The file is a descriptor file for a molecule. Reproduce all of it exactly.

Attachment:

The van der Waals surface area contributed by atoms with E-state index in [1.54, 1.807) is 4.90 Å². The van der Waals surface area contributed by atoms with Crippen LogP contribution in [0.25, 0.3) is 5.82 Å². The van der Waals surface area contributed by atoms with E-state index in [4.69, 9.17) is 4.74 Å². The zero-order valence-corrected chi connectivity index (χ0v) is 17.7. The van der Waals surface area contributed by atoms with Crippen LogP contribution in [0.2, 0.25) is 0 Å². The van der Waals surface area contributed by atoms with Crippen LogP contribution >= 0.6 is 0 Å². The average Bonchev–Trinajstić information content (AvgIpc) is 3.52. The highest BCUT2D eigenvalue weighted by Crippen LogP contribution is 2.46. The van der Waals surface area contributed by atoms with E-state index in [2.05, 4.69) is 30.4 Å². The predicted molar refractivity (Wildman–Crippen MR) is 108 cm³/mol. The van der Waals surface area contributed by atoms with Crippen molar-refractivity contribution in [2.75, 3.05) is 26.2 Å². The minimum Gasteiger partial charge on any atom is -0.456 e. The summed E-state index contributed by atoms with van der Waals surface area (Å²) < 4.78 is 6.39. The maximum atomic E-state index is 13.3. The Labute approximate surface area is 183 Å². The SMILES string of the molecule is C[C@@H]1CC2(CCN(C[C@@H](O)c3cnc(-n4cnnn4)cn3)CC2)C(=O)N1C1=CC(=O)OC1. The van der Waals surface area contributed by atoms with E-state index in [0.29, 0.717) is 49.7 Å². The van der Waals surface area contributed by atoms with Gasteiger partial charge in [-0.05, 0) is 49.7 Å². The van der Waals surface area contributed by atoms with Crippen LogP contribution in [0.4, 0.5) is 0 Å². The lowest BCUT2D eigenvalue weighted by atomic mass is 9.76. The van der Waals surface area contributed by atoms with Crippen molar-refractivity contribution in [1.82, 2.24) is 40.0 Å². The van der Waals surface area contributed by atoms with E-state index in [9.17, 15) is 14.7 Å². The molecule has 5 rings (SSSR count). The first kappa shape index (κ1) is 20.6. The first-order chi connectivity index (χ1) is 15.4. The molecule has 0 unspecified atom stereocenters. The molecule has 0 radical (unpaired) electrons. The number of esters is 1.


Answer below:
The van der Waals surface area contributed by atoms with E-state index in [1.54, 1.807) is 4.90 Å². The van der Waals surface area contributed by atoms with Crippen LogP contribution in [0.25, 0.3) is 5.82 Å². The van der Waals surface area contributed by atoms with E-state index in [4.69, 9.17) is 4.74 Å². The zero-order valence-corrected chi connectivity index (χ0v) is 17.7. The van der Waals surface area contributed by atoms with Crippen LogP contribution in [0.2, 0.25) is 0 Å². The van der Waals surface area contributed by atoms with Crippen LogP contribution >= 0.6 is 0 Å². The average Bonchev–Trinajstić information content (AvgIpc) is 3.52. The highest BCUT2D eigenvalue weighted by Crippen LogP contribution is 2.46. The van der Waals surface area contributed by atoms with E-state index in [2.05, 4.69) is 30.4 Å². The predicted molar refractivity (Wildman–Crippen MR) is 108 cm³/mol. The van der Waals surface area contributed by atoms with Crippen molar-refractivity contribution in [2.75, 3.05) is 26.2 Å². The minimum Gasteiger partial charge on any atom is -0.456 e. The summed E-state index contributed by atoms with van der Waals surface area (Å²) < 4.78 is 6.39. The maximum atomic E-state index is 13.3. The Labute approximate surface area is 183 Å². The SMILES string of the molecule is C[C@@H]1CC2(CCN(C[C@@H](O)c3cnc(-n4cnnn4)cn3)CC2)C(=O)N1C1=CC(=O)OC1. The van der Waals surface area contributed by atoms with E-state index in [0.29, 0.717) is 49.7 Å². The van der Waals surface area contributed by atoms with Gasteiger partial charge in [-0.05, 0) is 49.7 Å². The van der Waals surface area contributed by atoms with Crippen LogP contribution in [0.4, 0.5) is 0 Å². The lowest BCUT2D eigenvalue weighted by atomic mass is 9.76. The van der Waals surface area contributed by atoms with Crippen molar-refractivity contribution in [1.82, 2.24) is 40.0 Å². The van der Waals surface area contributed by atoms with E-state index in [9.17, 15) is 14.7 Å². The molecule has 5 rings (SSSR count). The first kappa shape index (κ1) is 20.6. The first-order chi connectivity index (χ1) is 15.4. The molecule has 0 unspecified atom stereocenters. The molecule has 0 radical (unpaired) electrons. The number of esters is 1.